How safe is your kitchen?
When your children were young, you crawled on hands and knees to view your kitchen at toddler level. You plugged outlets, blocked the basement stairs, tightened cabinet knobs and always kept hot pot handles turned in toward the back of the stove, beyond the reach of probing fingers. Now that your kids are older, you may think your kitchen’s no longer a threat. Think again.
Here, a list of potential hazards and ways to keep your family safe:
Menacing microbes There’s clean and then there’s microscopically clean. The kitchen is a haven for disease-causing bacteria, but you can ward off illnesses with several germ-fighting techniques. Pop wet sponges in the microwave for two minutes each day to eliminate bacteria, and replace the sponges regularly. Use disinfectant sprays or wipes on surfaces you touch regularly, from faucets to fridge handles to the phone — not to mention the table and chairs. Dedicate a different cutting board to each type of food you prep — and mark them to track which is for veggies, which for raw meat, and so on — and be sure to disinfect after each use. And reach for paper towels to dry your hands, particularly during cold and flu months. Sharing cloth hand towels virtually guarantees passing germs from one person to the next, says Neil Schacter, M.D., author of The Good Doctor’s Guide to Colds and Flu.
Careless cords Kitchen gadgets and small appliances are a cook’s best friend, but every time you buy a new tool, you should ask yourself: Am I using and storing it safely? Safety expert John Drengenberg of Underwriters Laboratories (UL) cautions consumers to be watchful, particularly of the cords on small appliances — electric kettles, mixers, deep fryers, etc. — which can get caught on other objects or yanked by younger children. Keep them well out of reach and away from other appliances. Teach older kids about proper handling of appliances … and their potential dangers. Periodically check the cords to make sure the wires are not damaged, cracked or loose. If they are, stop using them immediately and take them to a professional repair shop, hire an electrician or replace with a new item, advises the National Fire Protection Association.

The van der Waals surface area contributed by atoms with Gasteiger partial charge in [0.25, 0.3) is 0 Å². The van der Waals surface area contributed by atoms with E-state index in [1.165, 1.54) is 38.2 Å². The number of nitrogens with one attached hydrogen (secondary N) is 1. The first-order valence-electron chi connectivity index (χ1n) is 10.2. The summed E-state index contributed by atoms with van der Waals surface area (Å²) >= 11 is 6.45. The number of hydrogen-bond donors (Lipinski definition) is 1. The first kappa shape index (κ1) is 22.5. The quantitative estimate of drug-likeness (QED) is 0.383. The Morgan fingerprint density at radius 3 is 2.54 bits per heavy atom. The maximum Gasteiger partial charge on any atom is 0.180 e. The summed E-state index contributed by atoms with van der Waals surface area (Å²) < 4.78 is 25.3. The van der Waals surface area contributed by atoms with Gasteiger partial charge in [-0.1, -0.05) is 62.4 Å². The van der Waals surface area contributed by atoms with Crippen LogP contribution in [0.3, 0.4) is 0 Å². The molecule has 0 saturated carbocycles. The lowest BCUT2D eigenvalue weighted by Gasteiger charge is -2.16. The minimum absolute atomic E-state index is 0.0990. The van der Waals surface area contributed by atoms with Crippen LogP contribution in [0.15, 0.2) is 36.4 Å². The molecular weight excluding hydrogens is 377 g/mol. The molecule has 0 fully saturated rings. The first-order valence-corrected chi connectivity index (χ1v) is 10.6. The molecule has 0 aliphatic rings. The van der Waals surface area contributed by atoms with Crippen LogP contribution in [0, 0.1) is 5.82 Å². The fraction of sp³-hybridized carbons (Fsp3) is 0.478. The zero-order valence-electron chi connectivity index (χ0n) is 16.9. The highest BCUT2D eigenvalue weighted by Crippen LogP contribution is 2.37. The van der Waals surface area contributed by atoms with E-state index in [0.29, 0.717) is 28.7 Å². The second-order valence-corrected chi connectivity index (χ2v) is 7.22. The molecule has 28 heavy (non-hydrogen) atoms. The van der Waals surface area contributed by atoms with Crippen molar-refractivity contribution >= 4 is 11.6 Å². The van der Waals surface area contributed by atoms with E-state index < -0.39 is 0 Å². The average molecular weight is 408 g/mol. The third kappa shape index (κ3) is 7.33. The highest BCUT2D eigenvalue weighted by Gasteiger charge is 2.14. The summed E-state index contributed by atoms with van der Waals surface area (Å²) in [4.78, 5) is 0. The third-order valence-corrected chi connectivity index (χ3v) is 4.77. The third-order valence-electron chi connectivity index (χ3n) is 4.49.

Plastics predicament The potential health risk of plastic food-storage containers has been the subject of much debate lately, but the undisputed fact is that containers leach a small amount of plastics into food. Certain foods — particularly fatty, salty or acidic ones — increase the amount that’s transferred. So does heating. Just to be safe, check the condition of your containers and replace them when they are worn out or cracked. Whenever possible, use ceramic or glass.
Wave worries Microwave ovens trump stoves when it comes to fast food prep but take care not to overheat. Just like you used to test the temperature of your baby’s bottle, you now need to test the temperature of microwaved food before giving it to your child. Just stick your (clean!) finger into the middle and stir before serving. Teach older kids to test it themselves and also tell them about basic microwave safety rules: Never use aluminum foil and metal pans, and only use glass, ceramics and plastics specifically labeled microwave-safe. The Harvard Medical School offers a few more tips:
Packaged-food containers — like margarine and yogurt tubs — should not be used in microwaves. Neither should most takeout containers and water bottles. Put food in ceramic or glass before microwaving.
Don’t microwave plastic storage bags or plastic grocery bags.
Vent containers before putting them in the microwave.
Plastic wrap can melt in the microwave, so don’t put it directly on the food. As an alternative, use wax paper, kitchen parchment paper or white paper towels to cover the food.
By Patricia Berry for Your Family Today
Image: Flickr Creativecommons Fazimoto